Benefit Satisfaction Down 9% in 2003

December 9, 2003 ( - Employers continue to shift more responsibility for funding benefit programs to their employees and the workers aren't very happy about it, according to a new survey.

According to the MetLife 2003 Employee Benefits Trend Study, less than one-third (32%) of workers are satisfied with their employer benefits – down 9% from one year ago. Among men, benefits satisfaction dropped to 29%, versus 41% last year and, among women, it dropped to 34% in 2003 from 41% in 2002. One reason for the trend: employers’ moves to shift benefits’ costs onto the workforce. Job satisfaction has also fallen somewhat, with 44% of employees expressing satisfaction in 2003 compared with 48% in 2002.

Although few employees work at companies that continue to absorb the full cost of employee benefits, most employers subsidize some portion of the expense. Three out of four workers who obtain traditional benefits from their employer receive subsidized medical (77%), dental (71%) and vision care (70%) insurance, as well as a 401(k) plan (71%). More than half of the employees who purchase non-traditional benefits such as long-term care insurance (54%) and dependent life (54%) through the workplace also receive company-paid subsidies, as do more than one-third of employees who purchase estate planning (41%) and legal services (37%) at work.

Employees’ views on their benefit packages should be a substantial employer concern, according to the survey. For example, among employees who are highly satisfied with their benefits, roughly two-thirds say that their benefits are an important reason they stay with their current employer (69%), are satisfied with their job (64%), and feel strong loyalty toward their employer (64%).

Management and workers don’t see eye to eye on the issue either. While more than two in five (41%) employers believe that workers are satisfied with their benefits, fewer than one-third (32%) of employees agree. Similarly, 54% of companies believe that job satisfaction is high at their company, yet only 44% of employees concur.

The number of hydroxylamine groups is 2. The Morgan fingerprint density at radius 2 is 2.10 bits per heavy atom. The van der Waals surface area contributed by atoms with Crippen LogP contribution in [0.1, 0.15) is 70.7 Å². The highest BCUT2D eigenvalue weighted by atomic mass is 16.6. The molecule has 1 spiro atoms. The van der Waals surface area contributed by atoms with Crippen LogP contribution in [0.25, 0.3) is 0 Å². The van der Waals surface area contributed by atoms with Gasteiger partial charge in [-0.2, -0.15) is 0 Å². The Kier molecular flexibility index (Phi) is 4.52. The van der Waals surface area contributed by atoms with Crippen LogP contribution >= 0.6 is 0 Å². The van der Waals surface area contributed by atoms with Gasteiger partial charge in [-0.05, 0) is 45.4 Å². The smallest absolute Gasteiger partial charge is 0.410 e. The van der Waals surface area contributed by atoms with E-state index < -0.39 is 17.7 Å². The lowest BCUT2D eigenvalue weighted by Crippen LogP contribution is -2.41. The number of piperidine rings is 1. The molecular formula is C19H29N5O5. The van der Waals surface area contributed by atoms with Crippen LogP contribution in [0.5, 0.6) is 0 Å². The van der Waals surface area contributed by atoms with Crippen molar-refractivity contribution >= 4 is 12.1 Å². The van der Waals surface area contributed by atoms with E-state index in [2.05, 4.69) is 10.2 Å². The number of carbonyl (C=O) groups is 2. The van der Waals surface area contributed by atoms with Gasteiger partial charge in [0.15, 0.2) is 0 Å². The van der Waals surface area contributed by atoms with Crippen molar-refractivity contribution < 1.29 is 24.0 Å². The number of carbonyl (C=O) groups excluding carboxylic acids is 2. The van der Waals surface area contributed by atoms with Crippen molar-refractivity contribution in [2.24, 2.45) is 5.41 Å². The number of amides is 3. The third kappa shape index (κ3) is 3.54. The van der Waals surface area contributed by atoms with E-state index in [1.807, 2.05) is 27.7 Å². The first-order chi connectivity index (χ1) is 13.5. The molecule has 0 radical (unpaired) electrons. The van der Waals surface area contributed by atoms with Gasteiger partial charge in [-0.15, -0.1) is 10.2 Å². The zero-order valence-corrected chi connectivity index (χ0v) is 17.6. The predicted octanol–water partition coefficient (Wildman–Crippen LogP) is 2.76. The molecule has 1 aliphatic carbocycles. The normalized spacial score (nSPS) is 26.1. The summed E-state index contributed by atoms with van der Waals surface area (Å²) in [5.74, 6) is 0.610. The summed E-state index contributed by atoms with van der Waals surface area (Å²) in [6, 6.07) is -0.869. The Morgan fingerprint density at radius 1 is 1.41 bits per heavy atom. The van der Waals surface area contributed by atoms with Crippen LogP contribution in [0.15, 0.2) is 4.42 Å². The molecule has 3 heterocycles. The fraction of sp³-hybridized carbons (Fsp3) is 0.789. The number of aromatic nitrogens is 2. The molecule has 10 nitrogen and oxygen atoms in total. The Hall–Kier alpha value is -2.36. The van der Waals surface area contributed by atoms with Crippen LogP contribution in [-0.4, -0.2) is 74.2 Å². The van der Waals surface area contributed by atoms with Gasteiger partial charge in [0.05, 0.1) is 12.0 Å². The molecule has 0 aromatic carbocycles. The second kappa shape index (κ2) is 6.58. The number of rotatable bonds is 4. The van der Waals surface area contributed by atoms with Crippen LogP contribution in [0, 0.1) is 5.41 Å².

The Importance of Employee Retention

While more than half (54%) of the employers surveyed rank “controlling health and welfare benefits costs” as their single most important benefits objective, “employee retention” (49%) and “increasing employee job satisfaction” (47%) are right on its heels. For employers with 10,000 or more employees, employee retention is more important than controlling health and welfare benefit costs.

Specifically, helping employees balance their work and personal lives (e.g., telecommuting, flexible work arrangements, job sharing, day care services) tops the list of strategies that employers say is most important (43%) in meeting their benefits objectives. Other key approaches include providing better decision support tools for employee benefits (29%), providing retirement-planning services (25%) and offering a wider choices of voluntary (i.e., employee-paid) benefits (22%).

When it comes to the value of voluntary benefits, both sides are apparently on the same page. Nearly one-third (28%) of employees want their company to provide a wider array of voluntary benefits, and 20% of employers concur. Employers see voluntary benefits as a cost-effective way to meet the diverse needs of their workforce (42%) and enhance the attractiveness of their company’s overall benefits offerings (40%). Reasons for the interest in voluntary benefits include payroll deduction (55%), convenience (51%), and better rates (46%).

In addition to voluntary benefits, employers are increasingly looking to the Internet and their company’s intranet to reduce costs and better manage their benefit plans. This year, 51% of employers used the Web for benefits enrollment, up from 44% last year and 15% in 2001. More than one-third of employers (38%) turn to online channels to manage employee benefits information and provide benefits services.

Among employers with 50 or more employees, the number of employers offering benefits portals to their employees is also on the rise (60% this year, up from 44% last year and 30% in 2001). Companies are also increasing the range of benefits activities they manage online. More than two-thirds (69%) use the Internet/intranet for benefits recordkeeping related to changes in status (name, address, beneficiary, etc.) and more than two out of five provide online benefits plan design information (49%), eligibility verification (48%), claims status/explanation of benefits (45%) and benefits billing/remittance (43%).

The MetLife Employee Benefits Trend Study was conducted during the third quarter of 2003 and consisted of two distinct surveys. The employee survey polled 728 full-time employees, age 21 and older, at companies with at least two employees. A total of 1,548 HR/Benefits executives from companies with at least two employees participated in the employer survey. Both surveys were fielded during September and conducted by NFO World Group via the Web.